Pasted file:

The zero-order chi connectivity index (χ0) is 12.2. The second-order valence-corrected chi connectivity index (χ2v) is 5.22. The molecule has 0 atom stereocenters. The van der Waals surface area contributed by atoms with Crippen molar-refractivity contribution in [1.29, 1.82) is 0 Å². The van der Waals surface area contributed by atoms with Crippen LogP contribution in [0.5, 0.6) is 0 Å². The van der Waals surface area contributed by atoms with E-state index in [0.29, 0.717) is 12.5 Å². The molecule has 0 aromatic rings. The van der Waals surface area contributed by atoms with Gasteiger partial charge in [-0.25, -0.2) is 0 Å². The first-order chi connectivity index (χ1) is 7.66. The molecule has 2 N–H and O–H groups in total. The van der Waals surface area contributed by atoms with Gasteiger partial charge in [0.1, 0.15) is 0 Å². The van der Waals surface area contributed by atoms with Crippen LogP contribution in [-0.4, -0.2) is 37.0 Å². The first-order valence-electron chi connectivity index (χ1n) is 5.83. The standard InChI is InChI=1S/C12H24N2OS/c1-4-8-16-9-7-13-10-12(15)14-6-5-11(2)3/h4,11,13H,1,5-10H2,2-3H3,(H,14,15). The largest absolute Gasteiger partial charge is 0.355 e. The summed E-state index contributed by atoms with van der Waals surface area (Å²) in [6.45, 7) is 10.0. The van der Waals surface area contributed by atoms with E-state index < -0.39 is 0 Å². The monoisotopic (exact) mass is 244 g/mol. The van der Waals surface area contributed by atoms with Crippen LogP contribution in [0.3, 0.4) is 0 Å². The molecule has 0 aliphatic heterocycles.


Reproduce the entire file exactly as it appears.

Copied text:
The zero-order chi connectivity index (χ0) is 12.2. The second-order valence-corrected chi connectivity index (χ2v) is 5.22. The molecule has 0 atom stereocenters. The van der Waals surface area contributed by atoms with Crippen molar-refractivity contribution in [1.29, 1.82) is 0 Å². The van der Waals surface area contributed by atoms with Crippen LogP contribution in [0.5, 0.6) is 0 Å². The van der Waals surface area contributed by atoms with E-state index in [0.29, 0.717) is 12.5 Å². The molecule has 0 aromatic rings. The van der Waals surface area contributed by atoms with Gasteiger partial charge in [-0.25, -0.2) is 0 Å². The first-order chi connectivity index (χ1) is 7.66. The molecule has 2 N–H and O–H groups in total. The van der Waals surface area contributed by atoms with Gasteiger partial charge in [0.1, 0.15) is 0 Å². The van der Waals surface area contributed by atoms with Crippen LogP contribution in [-0.4, -0.2) is 37.0 Å². The first-order valence-electron chi connectivity index (χ1n) is 5.83. The standard InChI is InChI=1S/C12H24N2OS/c1-4-8-16-9-7-13-10-12(15)14-6-5-11(2)3/h4,11,13H,1,5-10H2,2-3H3,(H,14,15). The largest absolute Gasteiger partial charge is 0.355 e. The summed E-state index contributed by atoms with van der Waals surface area (Å²) in [6.45, 7) is 10.0. The van der Waals surface area contributed by atoms with E-state index < -0.39 is 0 Å². The monoisotopic (exact) mass is 244 g/mol. The van der Waals surface area contributed by atoms with Crippen LogP contribution in [0.3, 0.4) is 0 Å². The molecule has 0 aliphatic heterocycles.